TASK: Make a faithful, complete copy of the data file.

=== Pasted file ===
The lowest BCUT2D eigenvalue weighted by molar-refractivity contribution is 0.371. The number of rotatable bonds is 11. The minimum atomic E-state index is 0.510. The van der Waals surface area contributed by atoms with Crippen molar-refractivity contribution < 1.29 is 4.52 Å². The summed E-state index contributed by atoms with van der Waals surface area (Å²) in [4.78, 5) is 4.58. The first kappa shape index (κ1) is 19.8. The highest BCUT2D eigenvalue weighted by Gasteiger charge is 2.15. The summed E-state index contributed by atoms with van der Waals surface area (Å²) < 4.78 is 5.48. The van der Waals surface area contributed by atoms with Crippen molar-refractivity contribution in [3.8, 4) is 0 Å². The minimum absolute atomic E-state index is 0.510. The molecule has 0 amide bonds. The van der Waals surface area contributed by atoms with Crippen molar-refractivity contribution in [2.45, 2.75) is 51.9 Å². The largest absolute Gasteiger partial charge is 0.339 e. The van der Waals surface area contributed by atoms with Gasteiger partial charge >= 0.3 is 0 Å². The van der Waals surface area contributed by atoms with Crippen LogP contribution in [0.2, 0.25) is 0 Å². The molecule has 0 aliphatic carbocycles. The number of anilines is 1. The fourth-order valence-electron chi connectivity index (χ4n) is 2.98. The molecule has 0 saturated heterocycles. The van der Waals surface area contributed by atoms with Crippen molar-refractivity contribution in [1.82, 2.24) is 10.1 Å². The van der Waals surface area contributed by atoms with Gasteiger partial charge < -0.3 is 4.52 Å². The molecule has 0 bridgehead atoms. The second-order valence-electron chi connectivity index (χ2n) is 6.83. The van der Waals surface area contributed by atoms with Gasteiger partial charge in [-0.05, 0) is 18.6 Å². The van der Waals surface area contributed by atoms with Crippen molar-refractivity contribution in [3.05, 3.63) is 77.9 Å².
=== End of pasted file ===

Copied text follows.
The lowest BCUT2D eigenvalue weighted by molar-refractivity contribution is 0.371. The number of rotatable bonds is 11. The minimum atomic E-state index is 0.510. The van der Waals surface area contributed by atoms with Crippen molar-refractivity contribution < 1.29 is 4.52 Å². The summed E-state index contributed by atoms with van der Waals surface area (Å²) in [4.78, 5) is 4.58. The first kappa shape index (κ1) is 19.8. The highest BCUT2D eigenvalue weighted by Gasteiger charge is 2.15. The summed E-state index contributed by atoms with van der Waals surface area (Å²) < 4.78 is 5.48. The van der Waals surface area contributed by atoms with Crippen molar-refractivity contribution in [3.8, 4) is 0 Å². The minimum absolute atomic E-state index is 0.510. The molecule has 0 amide bonds. The van der Waals surface area contributed by atoms with Crippen molar-refractivity contribution in [2.45, 2.75) is 51.9 Å². The largest absolute Gasteiger partial charge is 0.339 e. The van der Waals surface area contributed by atoms with Gasteiger partial charge >= 0.3 is 0 Å². The van der Waals surface area contributed by atoms with Crippen LogP contribution in [0.2, 0.25) is 0 Å². The molecule has 0 aliphatic carbocycles. The number of anilines is 1. The fourth-order valence-electron chi connectivity index (χ4n) is 2.98. The molecule has 0 saturated heterocycles. The van der Waals surface area contributed by atoms with Crippen molar-refractivity contribution in [1.82, 2.24) is 10.1 Å². The van der Waals surface area contributed by atoms with Gasteiger partial charge < -0.3 is 4.52 Å². The molecule has 0 bridgehead atoms. The second-order valence-electron chi connectivity index (χ2n) is 6.83. The van der Waals surface area contributed by atoms with Gasteiger partial charge in [-0.05, 0) is 18.6 Å². The van der Waals surface area contributed by atoms with Crippen molar-refractivity contribution in [3.05, 3.63) is 77.9 Å².